Slow-starter Hengie McInnes is way ahead of the Dream Chasers' schedule

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12 August 2019 - 07:28
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Fedhealth Dream Chaser Hengie McInnes says she has an insatiable appetite for sugar.
Fedhealth Dream Chaser Hengie McInnes says she has an insatiable appetite for sugar.
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As a self-confessed couch potato with a sugar habit, Hengie McInnes can be accused of a lot of things, but being all dressed up with nowhere to go isn’t one of them.

When the Fedhealth Dream Chaser finally turned up for an 8km time trial she’d been meaning to run for a while to test her progress, she discovered that Randburg Harriers no longer does time trials over that distance.

Turns out the club has bumped up the said distance by 3km, three more kilometres, meaning Hengie had to run the furthest she'd ever run in one go to finish it: “When they told me the shortest distance they had that day was 11km, I was like, ‘aaargh, that’s a bit far for me!’

“But then I thought, ‘what the hell, I’m already dressed and I’ve already signed, let me do it, even if I have to walk half the way’. I did it in my normal time. I’m very slow, I run only seven and a half minutes a kilometre and I’ve been for another one since and I’m hoping to do one once a week until the race.”

The race Hengie is talking about is the 10km run at the Sanlam Cape Town Marathon on September 15, one of three events (the other two are a 12km trail run and the marathon itself) through which Fedhealth is encouraging three lucky members to make their fitness dreams come true with the Dream Chasers campaign. The other events are a 12km trail run and the marathon itself.

By completing the time trial, albeit with a fair bit of walking, Hengie has, in a way, already realised her fitness dream. Having begun training for her race as a couch potato novice who could barely run 3km when she started.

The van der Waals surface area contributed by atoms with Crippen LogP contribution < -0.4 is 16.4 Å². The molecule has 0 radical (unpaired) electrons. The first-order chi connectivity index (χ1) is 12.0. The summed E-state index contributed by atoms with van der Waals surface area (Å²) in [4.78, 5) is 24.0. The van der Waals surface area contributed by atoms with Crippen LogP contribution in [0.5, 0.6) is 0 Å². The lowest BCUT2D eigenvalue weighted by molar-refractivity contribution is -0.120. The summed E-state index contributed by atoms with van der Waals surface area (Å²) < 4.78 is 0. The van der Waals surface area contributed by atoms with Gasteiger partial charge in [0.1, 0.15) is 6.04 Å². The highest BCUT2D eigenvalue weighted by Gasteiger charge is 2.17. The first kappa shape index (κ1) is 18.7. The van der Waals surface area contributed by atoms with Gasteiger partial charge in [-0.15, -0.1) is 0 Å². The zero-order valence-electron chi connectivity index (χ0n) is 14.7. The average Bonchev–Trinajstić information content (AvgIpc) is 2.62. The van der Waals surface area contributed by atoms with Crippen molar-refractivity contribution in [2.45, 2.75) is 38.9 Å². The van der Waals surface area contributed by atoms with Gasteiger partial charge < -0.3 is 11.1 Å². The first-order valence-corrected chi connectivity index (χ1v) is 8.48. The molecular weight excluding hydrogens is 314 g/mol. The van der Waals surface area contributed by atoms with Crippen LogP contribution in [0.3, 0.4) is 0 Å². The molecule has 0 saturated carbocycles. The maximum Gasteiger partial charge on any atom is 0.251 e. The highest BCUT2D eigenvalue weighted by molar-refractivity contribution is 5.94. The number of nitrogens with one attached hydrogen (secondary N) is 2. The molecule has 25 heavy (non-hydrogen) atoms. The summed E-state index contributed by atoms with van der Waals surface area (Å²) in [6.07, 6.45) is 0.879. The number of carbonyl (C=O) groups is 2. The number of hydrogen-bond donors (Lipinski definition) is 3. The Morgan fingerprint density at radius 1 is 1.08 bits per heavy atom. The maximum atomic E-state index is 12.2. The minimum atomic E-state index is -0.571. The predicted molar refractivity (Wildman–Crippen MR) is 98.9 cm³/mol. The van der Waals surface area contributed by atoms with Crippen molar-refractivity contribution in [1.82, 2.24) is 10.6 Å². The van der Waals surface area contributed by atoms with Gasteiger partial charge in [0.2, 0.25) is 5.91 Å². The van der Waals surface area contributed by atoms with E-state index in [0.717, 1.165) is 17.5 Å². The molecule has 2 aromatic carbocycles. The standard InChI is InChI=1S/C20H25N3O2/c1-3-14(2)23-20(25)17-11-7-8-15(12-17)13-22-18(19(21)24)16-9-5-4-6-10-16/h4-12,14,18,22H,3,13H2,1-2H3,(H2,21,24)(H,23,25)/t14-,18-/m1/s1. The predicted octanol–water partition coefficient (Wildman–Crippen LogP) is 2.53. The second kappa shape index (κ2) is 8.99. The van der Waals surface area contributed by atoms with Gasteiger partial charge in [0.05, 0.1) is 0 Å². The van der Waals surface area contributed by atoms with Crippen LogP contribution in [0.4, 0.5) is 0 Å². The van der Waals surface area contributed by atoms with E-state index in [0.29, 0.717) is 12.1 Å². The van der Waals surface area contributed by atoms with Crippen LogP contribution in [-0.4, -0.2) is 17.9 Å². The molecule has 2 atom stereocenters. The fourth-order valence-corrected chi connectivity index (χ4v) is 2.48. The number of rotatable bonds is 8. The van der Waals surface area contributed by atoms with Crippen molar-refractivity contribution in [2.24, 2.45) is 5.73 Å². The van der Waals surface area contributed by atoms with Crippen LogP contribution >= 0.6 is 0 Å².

“I’ve got this Cape Town thing, I’ve got it,” she says, tongue-in-cheek. “I’m not going to run all the way, but I can do it.”

When the 53-year-old began her Dream Chasers journey, on May 19, it was with trepidation that she peeled herself off her couch. Now, she sounds like a woman transformed, and is in the swing of things.

“It’s changed my whole outlook,” says Hengie, who’s inspired her son, Keiran, to join her once a week for a run. “Let’s be honest, I’m still in the honeymoon period, but all I want is to do the next available run. And because I’m not running to finish first or second, I encourage everyone from the back!”

Hengie derived bigger satisfaction from finding she didn’t have to change much about her diet for the training programme: “I began intermittent fasting a couple of weeks before I started. I’ve lost 8kg now.

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“Because I’d gone on intermittent fasting, I already had a meal plan by the time I started the programme, and I’m actually quite proud that (nutritionist) Andrea (du Plessis) couldn’t find fault with it.

“It’s a very restrictive diet. For breakfast I have two boiled eggs and low-GI bread. I prefer snacking to meals, so I’ll have peanuts with pecan nuts, then my hot chocolate and, at 2.30pm, I’ll have my last meal, which is like a vegetable quiche with chicken.”

But Hengie does have a dietary flaw, an almost insatiable craving for sugar: “I’m going to put it out there bluntly, I do have to have sugar every single day. If you look in my lunchbox right now I’ve got half an Aero (chocolate), which I put in yesterday, so I’m quite proud of myself.”

To combat the cravings, Du Plessis has put Hengie on a skinny hot chocolate, which she mixes with full-cream yoghurt to give me that full sugar satisfaction. As for being glued to her couch, she now spends one hour on it a day instead of three per day on it.

Follow the Dream Chasers’ individual progress by keeping an eye on the following channels: Fedhealth on Facebook and Twitter; TimesLIVE on Facebook and Twitter; and the hashtags #Fedhealth #DreamChasers

This article was paid for by Fedhealth.

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